Slater Martin, Inductee of the Week

Slater Martin
Class of 1964

In today’s world of basketball giants, Slater Martin would still stand tall, despite his 5’10” stature. He was one of the all-time stars for the Texas Longhorns. He never made the National Basketball Association’s all-time team but those who did make it remembered him well.

Slater came out of Houston, where his grandmother got him interested in basketball at an early age. She put up baskets, even lights, in the backyard and Slater spent many hours out there practicing. He later led the Jefferson Davis high school team to a state championship in 1942, then hitch-hiked to Austin where he volunteered to play for Bully Gilstrap at the University of Texas. His college career was interrupted by two years in the Navy, but he then returned to lead the Longhorns to the National Invitational Tournament finals in 1948, earn all-conference honors two years and become an all-American in 1949.

The lure of professional basketball took Martin to Minneapolis, where the Lakers signed him for a $3,500 bonus. The Lakers’ George Mikan, a 6’10” superstar, mistook the diminutive Martin for a ball boy. George later recognized the smallest player in the NBA at the time as one of the game’s greatest competitors. Martin spent 11 years in the rough and tumble world of the NBA, and in 1964 was voted into the Texas Sports Hall of Fame.

Jack Gray was the Texas coach when Martin returned from his Navy tour of duty, and he put together a group of little guys who went far beyond their expectations. Martin set the Longhorn scoring record of 49 points, which another Texas shooting star, Raymond Downs, later equaled. Slater hit 21 field goals in that game against TCU in 1949. “If you had to name one thing as his greatest attribute, it would have to be his amazing coordination,” said Coach Gray. “He could have been a star in any sport.”

Martin would have been hard pressed to single out the highlights of his illustrious basketball career. Longhorn fans wouldn’t have that much of a problem. They’d point to that 1947 season when Texas went 26-2 and finished third in the NCAA tournament following a last-second loss to Oklahoma in the semifinals. Or they’d pinpoint the NIT finals the following year when Texas lost to New York University 45-43.

Martin was joined in the “Mighty Mice” backcourt by 5’10” Al Madsen and 5’8” Roy Cox, and the big guys were 6’3” John Hargis and 6’6” John Langdon. They were playing Oklahoma for the Western championship, and held a 54-53 lead with six seconds remaining, when a substitute Sooner guard got off a desperation that swished through the nets. The Mighty Mites dreams were shattered. They had beaten Oklahoma earlier in the season by 12 points.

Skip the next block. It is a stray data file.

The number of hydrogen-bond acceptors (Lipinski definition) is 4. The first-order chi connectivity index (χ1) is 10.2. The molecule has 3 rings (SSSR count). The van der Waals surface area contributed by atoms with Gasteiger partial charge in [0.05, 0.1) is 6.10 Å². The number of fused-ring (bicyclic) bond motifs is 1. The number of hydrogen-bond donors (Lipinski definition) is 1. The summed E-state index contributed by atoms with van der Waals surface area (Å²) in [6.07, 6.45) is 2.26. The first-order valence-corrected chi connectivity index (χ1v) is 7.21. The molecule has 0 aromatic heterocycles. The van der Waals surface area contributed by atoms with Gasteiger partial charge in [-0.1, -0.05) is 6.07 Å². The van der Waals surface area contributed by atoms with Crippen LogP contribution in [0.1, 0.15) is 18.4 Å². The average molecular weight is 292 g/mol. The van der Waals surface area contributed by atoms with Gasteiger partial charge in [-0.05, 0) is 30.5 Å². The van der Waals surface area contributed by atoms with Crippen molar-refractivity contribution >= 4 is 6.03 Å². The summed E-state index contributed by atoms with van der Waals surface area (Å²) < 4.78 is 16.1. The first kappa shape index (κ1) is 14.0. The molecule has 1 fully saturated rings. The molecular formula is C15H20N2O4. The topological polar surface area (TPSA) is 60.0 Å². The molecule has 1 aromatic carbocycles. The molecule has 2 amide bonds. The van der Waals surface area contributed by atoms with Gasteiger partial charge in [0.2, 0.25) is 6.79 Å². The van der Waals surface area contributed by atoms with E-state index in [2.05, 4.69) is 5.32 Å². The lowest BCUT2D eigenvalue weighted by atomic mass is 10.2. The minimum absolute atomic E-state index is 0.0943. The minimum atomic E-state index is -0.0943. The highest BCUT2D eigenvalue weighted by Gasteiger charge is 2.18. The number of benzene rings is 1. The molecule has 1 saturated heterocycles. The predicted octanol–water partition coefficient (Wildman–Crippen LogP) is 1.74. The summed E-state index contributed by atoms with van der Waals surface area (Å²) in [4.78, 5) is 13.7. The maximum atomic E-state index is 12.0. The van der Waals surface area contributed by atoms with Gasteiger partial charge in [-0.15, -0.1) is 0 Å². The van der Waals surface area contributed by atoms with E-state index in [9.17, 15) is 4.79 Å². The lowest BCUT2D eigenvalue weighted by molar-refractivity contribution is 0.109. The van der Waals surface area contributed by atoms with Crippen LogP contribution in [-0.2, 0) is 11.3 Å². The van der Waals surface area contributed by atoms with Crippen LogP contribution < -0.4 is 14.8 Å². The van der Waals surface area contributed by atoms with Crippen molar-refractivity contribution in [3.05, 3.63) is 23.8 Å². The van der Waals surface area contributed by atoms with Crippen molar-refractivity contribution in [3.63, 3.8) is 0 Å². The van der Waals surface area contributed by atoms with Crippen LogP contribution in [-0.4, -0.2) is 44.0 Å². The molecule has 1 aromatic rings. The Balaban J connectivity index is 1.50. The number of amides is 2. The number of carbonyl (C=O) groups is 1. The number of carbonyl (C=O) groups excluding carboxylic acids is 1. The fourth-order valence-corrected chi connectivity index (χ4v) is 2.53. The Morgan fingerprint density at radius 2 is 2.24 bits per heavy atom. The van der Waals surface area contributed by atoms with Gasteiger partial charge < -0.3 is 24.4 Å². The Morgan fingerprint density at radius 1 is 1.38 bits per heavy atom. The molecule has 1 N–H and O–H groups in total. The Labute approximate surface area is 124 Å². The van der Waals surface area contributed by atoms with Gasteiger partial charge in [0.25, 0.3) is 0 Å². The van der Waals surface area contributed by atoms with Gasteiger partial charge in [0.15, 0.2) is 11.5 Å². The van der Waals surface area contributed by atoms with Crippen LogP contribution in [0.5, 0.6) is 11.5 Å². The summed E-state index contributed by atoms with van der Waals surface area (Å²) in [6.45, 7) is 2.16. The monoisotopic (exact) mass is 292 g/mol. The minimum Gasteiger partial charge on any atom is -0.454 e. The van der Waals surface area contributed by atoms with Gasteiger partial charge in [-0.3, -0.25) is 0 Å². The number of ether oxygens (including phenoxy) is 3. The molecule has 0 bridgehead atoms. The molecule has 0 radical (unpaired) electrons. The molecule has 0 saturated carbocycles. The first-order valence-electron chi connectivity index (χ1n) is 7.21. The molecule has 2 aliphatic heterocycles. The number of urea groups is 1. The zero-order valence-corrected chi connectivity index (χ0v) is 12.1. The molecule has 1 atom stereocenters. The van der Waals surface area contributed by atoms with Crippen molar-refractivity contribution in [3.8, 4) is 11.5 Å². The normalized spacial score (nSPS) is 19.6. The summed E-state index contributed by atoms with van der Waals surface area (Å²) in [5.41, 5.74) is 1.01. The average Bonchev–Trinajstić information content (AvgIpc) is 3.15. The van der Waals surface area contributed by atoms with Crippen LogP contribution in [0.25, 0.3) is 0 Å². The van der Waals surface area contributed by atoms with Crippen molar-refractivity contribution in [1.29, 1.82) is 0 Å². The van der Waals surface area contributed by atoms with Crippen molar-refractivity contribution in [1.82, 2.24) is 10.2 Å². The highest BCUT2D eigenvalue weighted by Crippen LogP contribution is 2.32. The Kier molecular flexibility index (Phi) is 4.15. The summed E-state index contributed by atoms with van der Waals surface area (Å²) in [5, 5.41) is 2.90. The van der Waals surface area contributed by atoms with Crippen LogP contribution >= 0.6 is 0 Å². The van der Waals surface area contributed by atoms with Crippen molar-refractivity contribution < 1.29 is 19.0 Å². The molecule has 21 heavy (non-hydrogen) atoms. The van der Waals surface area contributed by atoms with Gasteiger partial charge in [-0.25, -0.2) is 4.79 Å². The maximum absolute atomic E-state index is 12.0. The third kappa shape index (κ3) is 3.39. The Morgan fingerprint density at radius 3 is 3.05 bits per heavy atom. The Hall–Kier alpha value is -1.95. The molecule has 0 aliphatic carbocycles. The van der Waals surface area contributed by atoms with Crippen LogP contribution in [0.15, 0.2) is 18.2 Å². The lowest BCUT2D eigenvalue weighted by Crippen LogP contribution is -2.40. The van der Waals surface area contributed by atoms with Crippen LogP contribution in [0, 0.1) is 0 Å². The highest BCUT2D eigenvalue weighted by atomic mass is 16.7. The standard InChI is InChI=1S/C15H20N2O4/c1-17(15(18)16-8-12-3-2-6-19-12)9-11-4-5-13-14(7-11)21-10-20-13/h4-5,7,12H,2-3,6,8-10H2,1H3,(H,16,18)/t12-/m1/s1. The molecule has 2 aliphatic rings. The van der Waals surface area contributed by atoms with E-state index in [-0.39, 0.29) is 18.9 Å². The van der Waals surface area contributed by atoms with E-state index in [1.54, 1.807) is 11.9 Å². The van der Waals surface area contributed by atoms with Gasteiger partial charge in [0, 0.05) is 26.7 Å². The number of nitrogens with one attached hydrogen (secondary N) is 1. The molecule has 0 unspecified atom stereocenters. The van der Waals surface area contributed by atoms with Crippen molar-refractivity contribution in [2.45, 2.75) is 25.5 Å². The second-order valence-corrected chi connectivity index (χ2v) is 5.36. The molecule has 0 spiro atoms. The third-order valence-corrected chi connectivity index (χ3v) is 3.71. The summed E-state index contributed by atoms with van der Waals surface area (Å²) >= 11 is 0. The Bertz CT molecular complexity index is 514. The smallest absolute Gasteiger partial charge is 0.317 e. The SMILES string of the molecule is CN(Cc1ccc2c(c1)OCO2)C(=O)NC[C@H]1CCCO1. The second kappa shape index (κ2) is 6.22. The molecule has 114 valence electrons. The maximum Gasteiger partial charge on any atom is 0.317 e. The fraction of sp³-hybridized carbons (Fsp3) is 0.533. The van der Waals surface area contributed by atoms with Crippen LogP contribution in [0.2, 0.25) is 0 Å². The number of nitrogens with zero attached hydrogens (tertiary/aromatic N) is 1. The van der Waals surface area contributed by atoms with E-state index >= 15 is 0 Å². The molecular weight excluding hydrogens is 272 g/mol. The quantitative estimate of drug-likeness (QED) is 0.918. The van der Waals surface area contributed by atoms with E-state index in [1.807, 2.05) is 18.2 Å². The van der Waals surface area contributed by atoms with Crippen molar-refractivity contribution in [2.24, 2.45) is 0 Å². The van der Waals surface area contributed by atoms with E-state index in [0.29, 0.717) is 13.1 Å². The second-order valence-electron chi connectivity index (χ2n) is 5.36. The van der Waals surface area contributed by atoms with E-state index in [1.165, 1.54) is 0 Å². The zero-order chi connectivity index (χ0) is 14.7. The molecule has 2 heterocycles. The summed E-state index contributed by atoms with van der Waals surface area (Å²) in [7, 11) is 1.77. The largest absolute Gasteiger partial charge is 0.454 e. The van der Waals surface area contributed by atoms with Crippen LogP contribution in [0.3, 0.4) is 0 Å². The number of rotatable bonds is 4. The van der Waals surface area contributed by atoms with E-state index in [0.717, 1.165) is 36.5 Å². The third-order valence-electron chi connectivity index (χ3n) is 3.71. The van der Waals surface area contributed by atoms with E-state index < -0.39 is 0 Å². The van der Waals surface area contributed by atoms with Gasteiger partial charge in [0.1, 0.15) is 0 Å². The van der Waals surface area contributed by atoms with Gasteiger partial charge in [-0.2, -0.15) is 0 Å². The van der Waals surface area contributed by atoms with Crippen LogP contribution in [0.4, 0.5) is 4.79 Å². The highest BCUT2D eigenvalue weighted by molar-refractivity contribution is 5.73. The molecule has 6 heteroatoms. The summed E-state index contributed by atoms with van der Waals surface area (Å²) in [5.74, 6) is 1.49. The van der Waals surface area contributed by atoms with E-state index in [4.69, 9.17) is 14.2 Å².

Could the speed of that group counter the size of today’s cage teams? Could those little guys play defense? Those questions are moot. But there’s little doubt in the minds of teammates and rivals alike that Martin could play today. “He was a great team man, a leader, a shooter, a passer, a great ball hawk,” said Bill Henderson, who coached the Baylor Bears against Martin and the Longhorns. “And he was a great influence on others. He was dedicated to basketball, and unhesitatingly helped others.”

That time Martin spent in the Navy didn’t completely halt his basketball progress. They set up a basket in the hold of an attack transport, and Slater merely rolled with the sea and fired away.

But despite his fabulous days at Texas, the pro experience had to be the most satisfying for Martin. Lasting 11 years in the land of giants was quite an accomplishment. When Martin reported to Minneapolis, he was just one of 18 rookies, and he was the smallest. All loved to shoot, but only one cared anything about playing defense. That was Slater. He stayed, while most of the others bombed out.”

“I was a holdout every year with the Lakers,” recalled Martin later. “I felt like I was worthy of one figure and they didn’t. We had a hard time getting together.”

Finally, the Lakers traded Martin to St. Louis, and Slater helped spark the Hawks to three divisional titles and one NBA championship. When St. Louis owner Ben Kerner fired Red Holzman as coach in 1957, he offered the job to Martin, but Slater politely said, “No thanks, I want to play, not coach.” But Kerner was persuasive, although he had to agree to let Alex Hannun share in the coaching duties. At age 35, Martin retired in 1960.

As the best guard the Lakers had, Martin was matched up against the other teams’ best guard, guys like Bob Cousy, Bill Sharman, Larry Costello and Max Zaslofsky. Ironically, Martin scored his pro career high of 35 points against Cousy, one of the NBA’s all-time greats.

“Basketball isn’t all just shooting,” Martin contended. “You had to be able to think. You have to know your man, whether he can go left or right, keep him away from his best shooting spots,” explained Martin. “As for my own shooting, I generally faked and drove to the basket , but I didn’t shoot all that much. Somebody has to run the offense and play defense.” That’s what Martin did. When the Hawks played against Cousy, Sharman, Bill Russell, Tom Heinsohn and Co., and won the NBA finals in 1958, Martin scored 12 points per game but mainly fed the ball to Bob Pettit, Cliff Hagen and Ed Macauley.

Martin had his glory days in college as one of a trio of little guys, his challenges in the pros as one of very few little men. Now he stands tall in the Texas Sports Hall of Fame.

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